Texas A&M's Jack Kong Eyes
Phone Use behavior and Geometrics on Urban and Rural Roads
June 3, 2021
— a notification goes off on a cell phone. A driver looks down and their
eyes briefly leave the road ahead and crash!! Phone use while driving is
a significant source of distracted driving that leads to traffic
accidents, which are considered preventable.
Researchers at Texas A&M University investigated the relationship
between phone use behavior and road geometrics determining that using a
phone while driving is more than just a self-choice. The combination and
presence of a shoulder, median, higher speed limit and extra lanes could
encourage more phone use while driving. The results also confirmed the
correlation between the frequency of phone use and distracted crashes on
This study could help transportation agencies identify countermeasures
on roadways to reducing distracted-related crashes and provide
researchers with a new perspective to study phone-relation behavior
rather than focus on the drivers’ personalities.
“This study finds patterns for where the locations are where phone use
while driving behavior most occurs. These findings are unique and
informative and have not been documented elsewhere yet,” said Xiaoqiang
“Jack” Kong, a doctoral student in the Zachry Department of Civil and
Environmental Engineering and graduate research assistant at the Texas
A&M Transportation Institute (TTI). “While I am driving, I always notice
many drivers who are on their phones talking, texting or scrolling.
There are many times the cars in front of my car didn’t move after
traffic lights turn green. It seems to happen to me every day. As a
transportation Ph.D. student, I started to wonder how exactly this
behavior could impact traffic safety.”
The findings of this study were published in Accident Analysis &
Prevention. The paper’s authors also include Dr. Subasish Das, assistant
research scientist in TTI’s Roadway Safety Division; Dr. Hongmin “Tracy”
Zhou, associate transportation researcher in TTI’s Research and
Implementation Division; and Dr. Yunglong Zhang, professor, associate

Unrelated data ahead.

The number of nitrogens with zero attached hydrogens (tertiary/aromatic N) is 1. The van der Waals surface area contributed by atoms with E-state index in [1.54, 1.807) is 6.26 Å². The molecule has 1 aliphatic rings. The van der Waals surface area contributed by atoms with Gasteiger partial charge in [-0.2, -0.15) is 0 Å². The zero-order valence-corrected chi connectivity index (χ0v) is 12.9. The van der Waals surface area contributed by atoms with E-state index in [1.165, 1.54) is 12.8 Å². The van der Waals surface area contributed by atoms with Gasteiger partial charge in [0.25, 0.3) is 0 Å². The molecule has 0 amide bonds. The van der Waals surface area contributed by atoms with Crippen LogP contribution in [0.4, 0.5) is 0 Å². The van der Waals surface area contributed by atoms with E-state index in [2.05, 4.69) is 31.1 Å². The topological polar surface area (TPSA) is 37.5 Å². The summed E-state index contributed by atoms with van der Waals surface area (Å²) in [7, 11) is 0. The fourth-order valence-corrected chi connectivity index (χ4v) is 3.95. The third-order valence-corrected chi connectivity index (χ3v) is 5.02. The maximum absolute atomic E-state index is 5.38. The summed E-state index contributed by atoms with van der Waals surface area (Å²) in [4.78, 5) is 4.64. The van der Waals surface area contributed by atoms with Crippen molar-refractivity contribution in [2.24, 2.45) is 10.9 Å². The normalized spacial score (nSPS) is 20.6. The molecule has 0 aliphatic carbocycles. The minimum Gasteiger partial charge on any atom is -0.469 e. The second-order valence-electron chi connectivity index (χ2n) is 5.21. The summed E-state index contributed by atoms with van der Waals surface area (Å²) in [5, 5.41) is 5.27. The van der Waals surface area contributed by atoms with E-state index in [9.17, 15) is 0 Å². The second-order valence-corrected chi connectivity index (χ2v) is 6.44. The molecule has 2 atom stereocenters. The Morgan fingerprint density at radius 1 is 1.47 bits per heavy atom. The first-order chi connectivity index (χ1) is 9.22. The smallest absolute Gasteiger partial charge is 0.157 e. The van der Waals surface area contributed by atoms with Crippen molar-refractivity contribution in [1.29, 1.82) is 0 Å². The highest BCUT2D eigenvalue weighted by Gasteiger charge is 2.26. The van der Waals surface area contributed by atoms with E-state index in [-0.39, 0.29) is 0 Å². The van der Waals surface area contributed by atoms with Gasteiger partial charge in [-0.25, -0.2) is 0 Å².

department head of graduate programs in civil and environmental
Phone use while driving is a complex psychological behavior driven by
many factors, including the driver’s personality, environmental factors
and roadway operational factors.
From the roadway geometrical perspective, factors contributing to rural
distracted driving cases are dominated by the shoulder width, median
width and the number of lanes. The existence of a shoulder and median or
a wide shoulder and median could encourage phone use behavior since
these geometric features provide a safety buffer for drivers, which
grants drivers a sense of security.
The same factors were true on urban roadways, such as interstates and
freeways. But other contributing factors are traffic volume and access
controls. On an interstate, access control means drivers are entering
and exiting without traffic lights, which could lead to a feeling of
safety and drivers become less cautious or alert.
One challenge facing Kong was obtaining real-world data to reflect
actual phone-use behavior. Evidence showing this kind of case is often
under-reported, and drivers involved in distraction-affected crashes
were reluctant to admit using a phone.
Kong said this study utilized an extensive phone use while driving data
set (pseudonymized), which originated from a private data service
provider. The data collection process is based on a smartphone
application that promotes defensive driving without being distracted by
the phone. The researchers integrated all phone use while driving events
with the Texas road inventory and the distracted crash count on each
road segment in the road inventory from the crash database of Texas.
data does have limitations and might not represent an older population
of drivers who may not download an application to track their driving.
While the most recent road inventory data was used, some data was not
included, such as fixed time or adaptive signalized intersections.
“With more data, researchers may associate this phone use behavior with
drivers’ social demographics. In this way, we may understand this
behavior more at individual levels,” Kong said.
Future research could focus on incorporating the phone use data into
safety performance function models for distraction-affected crashes. As
more data becomes available, building these safety models is possible.
“More visible signs and law enforcement should be placed at these urban
roads with full access control and wide shoulder and medians if these
urban roadways already have higher distracted crash occurrences
comparing with other urban roadways,” Kong said. “Additionally, the
roadways with high-speed variations also being identified as high
distracted crash locations could be the roads that need more attention
from transportation agencies. The countermeasures could improve traffic
conditions or more strict law enforcement.”